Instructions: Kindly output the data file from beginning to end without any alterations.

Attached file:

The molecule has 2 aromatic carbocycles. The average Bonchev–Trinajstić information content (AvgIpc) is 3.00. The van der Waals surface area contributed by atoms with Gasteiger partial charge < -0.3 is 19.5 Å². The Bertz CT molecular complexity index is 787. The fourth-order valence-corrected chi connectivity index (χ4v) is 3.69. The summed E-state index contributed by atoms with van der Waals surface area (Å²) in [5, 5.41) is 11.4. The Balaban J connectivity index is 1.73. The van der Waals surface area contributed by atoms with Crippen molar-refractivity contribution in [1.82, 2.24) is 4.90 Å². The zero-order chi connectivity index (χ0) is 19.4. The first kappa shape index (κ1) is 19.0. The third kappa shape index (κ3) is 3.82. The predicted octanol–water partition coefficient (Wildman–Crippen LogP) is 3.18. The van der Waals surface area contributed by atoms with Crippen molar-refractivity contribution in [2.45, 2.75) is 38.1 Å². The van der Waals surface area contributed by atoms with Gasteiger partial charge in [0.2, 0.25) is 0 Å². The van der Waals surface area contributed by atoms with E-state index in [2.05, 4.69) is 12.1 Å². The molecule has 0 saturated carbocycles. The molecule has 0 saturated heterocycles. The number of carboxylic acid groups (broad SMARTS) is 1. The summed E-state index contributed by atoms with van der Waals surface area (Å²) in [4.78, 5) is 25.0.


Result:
The molecule has 2 aromatic carbocycles. The average Bonchev–Trinajstić information content (AvgIpc) is 3.00. The van der Waals surface area contributed by atoms with Gasteiger partial charge < -0.3 is 19.5 Å². The Bertz CT molecular complexity index is 787. The fourth-order valence-corrected chi connectivity index (χ4v) is 3.69. The summed E-state index contributed by atoms with van der Waals surface area (Å²) in [5, 5.41) is 11.4. The Balaban J connectivity index is 1.73. The van der Waals surface area contributed by atoms with Crippen molar-refractivity contribution in [1.82, 2.24) is 4.90 Å². The zero-order chi connectivity index (χ0) is 19.4. The first kappa shape index (κ1) is 19.0. The third kappa shape index (κ3) is 3.82. The predicted octanol–water partition coefficient (Wildman–Crippen LogP) is 3.18. The van der Waals surface area contributed by atoms with Crippen molar-refractivity contribution in [2.45, 2.75) is 38.1 Å². The van der Waals surface area contributed by atoms with Gasteiger partial charge in [0.2, 0.25) is 0 Å². The van der Waals surface area contributed by atoms with E-state index in [2.05, 4.69) is 12.1 Å². The molecule has 0 saturated carbocycles. The molecule has 0 saturated heterocycles. The number of carboxylic acid groups (broad SMARTS) is 1. The summed E-state index contributed by atoms with van der Waals surface area (Å²) in [4.78, 5) is 25.0.